Women’s Rights Activists Stage Flash Mob to Raise Awareness

A group of activists staged a flash mob in Phnom Penh’s Wat Botom park Thursday evening, performing the Madison and the cha-cha-cha to bring attention to women’s rights in the lead-up to International Women’s Day on Sunday.

“[W]e want to raise awareness in the public, especially young people, get them involved in our campaign. We wanted to do something fun and fresh,” said Seng Reasey, an assistant to the director of Silaka, an NGO that helped to organize the event.

Members of a flash mob dance to raise awareness for women's rights at Wat Botum park in Phnom Penh on Thursday. (Siv Channa/The Cambodia Daily )
Members of a flash mob dance to raise awareness for women’s rights at Wat Botum park in Phnom Penh on Thursday. (Siv Channa/The Cambodia Daily )

The performance was one of three flash mobs to appear in the city Thursday, as part of a series of events put together by 17 women’s rights organizations that plan to petition government ministries in the coming days to take widespread action on women’s issues.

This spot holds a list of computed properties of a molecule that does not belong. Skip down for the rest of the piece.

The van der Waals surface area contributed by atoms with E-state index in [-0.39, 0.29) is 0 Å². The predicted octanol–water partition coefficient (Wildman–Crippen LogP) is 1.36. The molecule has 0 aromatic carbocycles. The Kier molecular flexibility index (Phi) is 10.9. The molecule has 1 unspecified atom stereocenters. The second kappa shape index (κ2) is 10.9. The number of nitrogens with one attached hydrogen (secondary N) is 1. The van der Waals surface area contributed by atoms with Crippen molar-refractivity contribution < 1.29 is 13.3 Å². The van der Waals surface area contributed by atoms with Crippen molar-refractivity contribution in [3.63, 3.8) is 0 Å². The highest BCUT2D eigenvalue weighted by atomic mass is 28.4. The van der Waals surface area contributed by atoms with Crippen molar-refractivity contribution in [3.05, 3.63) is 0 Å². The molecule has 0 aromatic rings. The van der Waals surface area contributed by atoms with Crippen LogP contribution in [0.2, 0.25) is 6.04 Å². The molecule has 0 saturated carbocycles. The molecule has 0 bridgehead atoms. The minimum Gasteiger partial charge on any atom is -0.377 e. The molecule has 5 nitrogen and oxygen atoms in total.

Among their demands, a pressing issue is labor rights.

“When there are pregnant women, the owners force them to work, and if they cannot, they just fire them,” said garment worker Sean Sophal, 42, on the sidelines of a meeting of about 100 activists in Phnom Penh on Thursday morning.

According to Ms. Sophal, many garment workers are hired on short-term contracts, making it easy for pregnant women to be discriminated against. And while women make up the vast majority of her factory’s workforce, their health and sanitary needs are ignored, she said.

Thida Khus, head of the Committee to Promote Women in Politics, a local civil society group, agreed that conditions at factories were a concern for many women.

“They are the majority of those working in the industry, but the majority of leaders in the unions are not women, they are only men,” Ms. Khus said. “Men do not pay attention to women’s issues, they don’t think they are critical to their negotiations.”

“Cambodian women are expected to be quiet, speaking softly, walking without making noise,” she added. “But right now, we are doing things differently, we are speaking out, we are demanding, many are becoming activists.”

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